Throughout this process, there have certainly been challenges, but we’ve also seen an incredible diversity of programs and stories emerge that I never would have thought possible before.

This is a journey of de-centralisation that not only reflects our commitment to a more agile and responsive structure, but also recognizes the importance of diving deeper into regional and national climate stories.

This is a journey I’m excited to support going forward, but no longer out in front.

That’s why Climate Tracker is announcing a brand new leadership team that will be taking our global work forward.

For many of you in the Climate Tracker family, you might already know who I’m talking about.

For the last few years, Climate Tracker’s work in Asia, Latin America and the Caribbean has been spearheaded by three incredible Regional Directors.

Biena Magbitang

Asia Regional Director

Francisco Parra Galaz

Director for Latin America and Caribbean

Dizzanne Billy

Regional Director

Going forward, Biena, Francisco and Dizzanne will not only lead their Regional hubs, but also make up the new Leadership team Climate Tracker’s International work.

Over the last 2 years, our Regional Hubs have transformed into separate registered entities in their own right, and they’ve all seen incredible growth in the process.

This gives me absolute confidence that following this growth is the right approach for Climate Tracker’s future, and that a decentralized, global leadership team will be the best possible fit for the future Climate Tracker wants to create.

Through this transition, we aim to strengthen our global network while simultaneously nurturing the autonomy, agility and innovation of our regional entities.

We also hope this new structure will promote greater collaboration and knowledge-sharing across our regions, and believe that this transition will enable us to meet the evolving needs of our programs and globally diverse journalists around the world.

As always, we will remain committed to delivering the best possible support, training and opportunities for young climate journalists around the world, and I will also remain involved as a special advisor, supporting our global leadership team, to ensure a smooth transition and provide ongoing support and guidance.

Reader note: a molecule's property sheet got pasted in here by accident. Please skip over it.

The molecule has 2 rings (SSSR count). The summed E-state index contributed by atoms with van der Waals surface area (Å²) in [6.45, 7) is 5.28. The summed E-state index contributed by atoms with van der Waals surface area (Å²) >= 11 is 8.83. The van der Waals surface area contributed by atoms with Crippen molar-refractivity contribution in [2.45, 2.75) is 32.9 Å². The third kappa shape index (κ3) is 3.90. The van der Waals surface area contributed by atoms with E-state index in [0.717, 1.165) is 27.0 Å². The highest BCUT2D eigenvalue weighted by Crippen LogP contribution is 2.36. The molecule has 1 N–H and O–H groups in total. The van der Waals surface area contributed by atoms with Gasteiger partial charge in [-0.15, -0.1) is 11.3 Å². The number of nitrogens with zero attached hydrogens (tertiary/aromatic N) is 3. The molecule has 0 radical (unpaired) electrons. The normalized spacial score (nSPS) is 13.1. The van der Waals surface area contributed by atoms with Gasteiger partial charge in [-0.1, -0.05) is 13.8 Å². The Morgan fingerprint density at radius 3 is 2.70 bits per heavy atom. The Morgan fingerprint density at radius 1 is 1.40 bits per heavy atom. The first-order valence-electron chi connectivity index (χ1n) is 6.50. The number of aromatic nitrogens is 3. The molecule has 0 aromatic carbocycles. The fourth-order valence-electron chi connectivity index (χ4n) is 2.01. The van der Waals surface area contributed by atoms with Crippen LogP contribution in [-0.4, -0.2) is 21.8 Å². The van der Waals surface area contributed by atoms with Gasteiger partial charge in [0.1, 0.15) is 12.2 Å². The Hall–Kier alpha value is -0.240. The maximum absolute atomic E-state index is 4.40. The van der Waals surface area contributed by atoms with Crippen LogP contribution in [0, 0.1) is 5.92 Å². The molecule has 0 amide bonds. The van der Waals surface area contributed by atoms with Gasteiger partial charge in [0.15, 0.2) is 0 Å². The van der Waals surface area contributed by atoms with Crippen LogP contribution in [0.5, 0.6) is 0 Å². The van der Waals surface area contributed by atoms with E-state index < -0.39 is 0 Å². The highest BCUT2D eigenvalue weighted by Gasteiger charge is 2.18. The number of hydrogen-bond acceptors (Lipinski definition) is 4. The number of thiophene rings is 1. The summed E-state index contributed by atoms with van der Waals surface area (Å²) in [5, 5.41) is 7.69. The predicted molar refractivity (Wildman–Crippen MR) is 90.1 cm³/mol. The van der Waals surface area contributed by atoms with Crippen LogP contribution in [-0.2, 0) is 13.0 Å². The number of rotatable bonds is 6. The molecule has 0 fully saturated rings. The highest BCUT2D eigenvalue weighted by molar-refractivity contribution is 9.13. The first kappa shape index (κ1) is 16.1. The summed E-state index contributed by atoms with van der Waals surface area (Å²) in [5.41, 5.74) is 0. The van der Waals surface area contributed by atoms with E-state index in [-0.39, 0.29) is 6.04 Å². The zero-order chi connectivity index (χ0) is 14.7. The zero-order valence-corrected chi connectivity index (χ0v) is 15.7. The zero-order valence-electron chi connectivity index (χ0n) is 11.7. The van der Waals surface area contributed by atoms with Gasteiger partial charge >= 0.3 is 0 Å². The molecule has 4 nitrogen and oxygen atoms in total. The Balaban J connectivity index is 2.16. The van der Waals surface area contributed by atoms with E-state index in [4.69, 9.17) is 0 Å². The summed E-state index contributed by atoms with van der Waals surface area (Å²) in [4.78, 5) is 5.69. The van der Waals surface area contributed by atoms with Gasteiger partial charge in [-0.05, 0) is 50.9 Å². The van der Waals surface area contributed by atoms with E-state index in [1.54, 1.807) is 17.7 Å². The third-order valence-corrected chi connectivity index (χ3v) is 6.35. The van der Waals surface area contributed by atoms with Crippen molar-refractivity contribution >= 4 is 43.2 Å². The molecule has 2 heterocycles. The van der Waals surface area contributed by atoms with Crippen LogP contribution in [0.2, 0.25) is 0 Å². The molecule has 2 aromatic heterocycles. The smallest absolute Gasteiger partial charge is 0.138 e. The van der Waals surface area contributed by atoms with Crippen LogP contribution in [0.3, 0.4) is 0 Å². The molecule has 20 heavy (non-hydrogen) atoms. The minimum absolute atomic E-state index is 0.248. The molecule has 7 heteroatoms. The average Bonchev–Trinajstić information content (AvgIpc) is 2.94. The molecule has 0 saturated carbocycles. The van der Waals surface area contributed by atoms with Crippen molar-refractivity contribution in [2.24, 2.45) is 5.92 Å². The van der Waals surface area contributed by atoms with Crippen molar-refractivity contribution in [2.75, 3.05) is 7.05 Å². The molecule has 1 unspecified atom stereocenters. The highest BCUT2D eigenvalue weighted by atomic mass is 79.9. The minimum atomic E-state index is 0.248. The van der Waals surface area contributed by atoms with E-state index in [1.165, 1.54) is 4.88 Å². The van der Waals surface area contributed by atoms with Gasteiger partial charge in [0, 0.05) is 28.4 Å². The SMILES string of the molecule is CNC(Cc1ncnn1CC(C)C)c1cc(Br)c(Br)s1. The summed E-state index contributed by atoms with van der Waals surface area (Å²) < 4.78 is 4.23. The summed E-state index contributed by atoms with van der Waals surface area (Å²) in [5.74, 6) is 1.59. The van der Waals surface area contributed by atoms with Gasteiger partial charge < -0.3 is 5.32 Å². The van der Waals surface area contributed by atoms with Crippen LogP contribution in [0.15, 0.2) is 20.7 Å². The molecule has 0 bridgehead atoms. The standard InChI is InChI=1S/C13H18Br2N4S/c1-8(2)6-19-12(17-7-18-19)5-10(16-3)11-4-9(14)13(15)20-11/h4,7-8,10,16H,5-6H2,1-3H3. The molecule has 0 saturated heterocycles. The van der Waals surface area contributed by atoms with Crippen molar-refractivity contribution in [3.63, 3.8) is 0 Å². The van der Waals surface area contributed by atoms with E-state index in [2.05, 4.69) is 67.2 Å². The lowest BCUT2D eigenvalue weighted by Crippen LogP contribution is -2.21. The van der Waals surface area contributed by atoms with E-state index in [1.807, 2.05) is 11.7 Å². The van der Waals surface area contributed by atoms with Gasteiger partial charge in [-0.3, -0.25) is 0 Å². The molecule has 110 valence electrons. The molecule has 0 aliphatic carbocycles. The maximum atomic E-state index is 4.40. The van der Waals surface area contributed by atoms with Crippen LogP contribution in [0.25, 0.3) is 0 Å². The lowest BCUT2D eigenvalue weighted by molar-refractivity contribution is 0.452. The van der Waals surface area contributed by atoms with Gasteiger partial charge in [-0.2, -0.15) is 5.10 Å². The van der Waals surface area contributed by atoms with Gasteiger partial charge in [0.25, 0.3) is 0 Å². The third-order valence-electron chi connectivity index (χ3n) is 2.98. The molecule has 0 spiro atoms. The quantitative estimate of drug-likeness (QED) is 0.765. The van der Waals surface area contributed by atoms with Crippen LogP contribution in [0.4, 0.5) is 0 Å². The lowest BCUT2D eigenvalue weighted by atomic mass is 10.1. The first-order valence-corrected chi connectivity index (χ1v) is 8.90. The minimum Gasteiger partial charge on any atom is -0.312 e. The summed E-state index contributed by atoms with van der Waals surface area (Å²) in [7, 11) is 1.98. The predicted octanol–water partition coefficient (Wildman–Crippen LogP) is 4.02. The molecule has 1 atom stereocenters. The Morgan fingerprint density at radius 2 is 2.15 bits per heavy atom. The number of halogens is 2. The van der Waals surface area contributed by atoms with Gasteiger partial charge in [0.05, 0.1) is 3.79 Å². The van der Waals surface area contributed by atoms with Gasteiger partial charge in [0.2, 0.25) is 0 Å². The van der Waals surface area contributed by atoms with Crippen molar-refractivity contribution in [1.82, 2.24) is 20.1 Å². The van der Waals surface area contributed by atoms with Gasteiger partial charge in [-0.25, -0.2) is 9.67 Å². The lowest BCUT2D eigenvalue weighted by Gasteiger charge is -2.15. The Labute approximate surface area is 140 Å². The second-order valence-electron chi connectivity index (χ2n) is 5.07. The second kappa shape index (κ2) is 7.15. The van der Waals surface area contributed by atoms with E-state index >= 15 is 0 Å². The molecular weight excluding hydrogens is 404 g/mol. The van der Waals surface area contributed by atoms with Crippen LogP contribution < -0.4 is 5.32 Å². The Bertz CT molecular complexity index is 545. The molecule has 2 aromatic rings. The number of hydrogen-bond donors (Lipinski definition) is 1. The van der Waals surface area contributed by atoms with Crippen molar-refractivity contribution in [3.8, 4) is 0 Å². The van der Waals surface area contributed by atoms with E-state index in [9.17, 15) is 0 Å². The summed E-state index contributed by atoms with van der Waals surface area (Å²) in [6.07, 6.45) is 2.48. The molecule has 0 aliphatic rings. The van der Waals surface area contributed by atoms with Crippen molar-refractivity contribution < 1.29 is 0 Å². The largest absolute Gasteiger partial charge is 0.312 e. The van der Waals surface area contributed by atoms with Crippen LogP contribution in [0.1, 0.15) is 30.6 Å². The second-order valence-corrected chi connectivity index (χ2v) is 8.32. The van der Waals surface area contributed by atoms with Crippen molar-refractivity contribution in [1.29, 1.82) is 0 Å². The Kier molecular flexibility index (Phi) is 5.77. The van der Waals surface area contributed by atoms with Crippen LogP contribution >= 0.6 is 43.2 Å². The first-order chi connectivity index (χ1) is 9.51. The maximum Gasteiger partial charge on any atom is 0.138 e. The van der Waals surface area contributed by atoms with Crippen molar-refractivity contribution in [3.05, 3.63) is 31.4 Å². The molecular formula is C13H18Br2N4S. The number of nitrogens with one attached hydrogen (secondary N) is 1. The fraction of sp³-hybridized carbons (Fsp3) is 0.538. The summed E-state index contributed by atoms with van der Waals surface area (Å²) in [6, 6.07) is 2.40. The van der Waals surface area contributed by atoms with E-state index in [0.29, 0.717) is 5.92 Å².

Now, incase you haven’t met them before, I’d like to introduce our new International Leadership team:

Biena Magbitang

Our Asia regional director is an award-winning journalist from the Philippines with over a decade of experience as a Producer on the biggest English language news broadcast in the country. She always dreamed about being able to empower journalists across Asia to tell the climate story, and under their leadership, Climate Tracker Asia has established itself as the biggest climate journalism network in Southeast Asia, run dozens of impactful training programs and developed innovative collaborations between editors and journalists across the biggest newsrooms in Asia.

Francisco Parra

Our Latin America Regional Director has been reporting on climate change for several years now, for both Chilean and international media outlets. Since joining Climate Tracker, he has not only led the establishment of Climate Tracker Latam, but grown the Latin American team to over 9 staff and a regional network of journalists spread across 18 Latin American countries.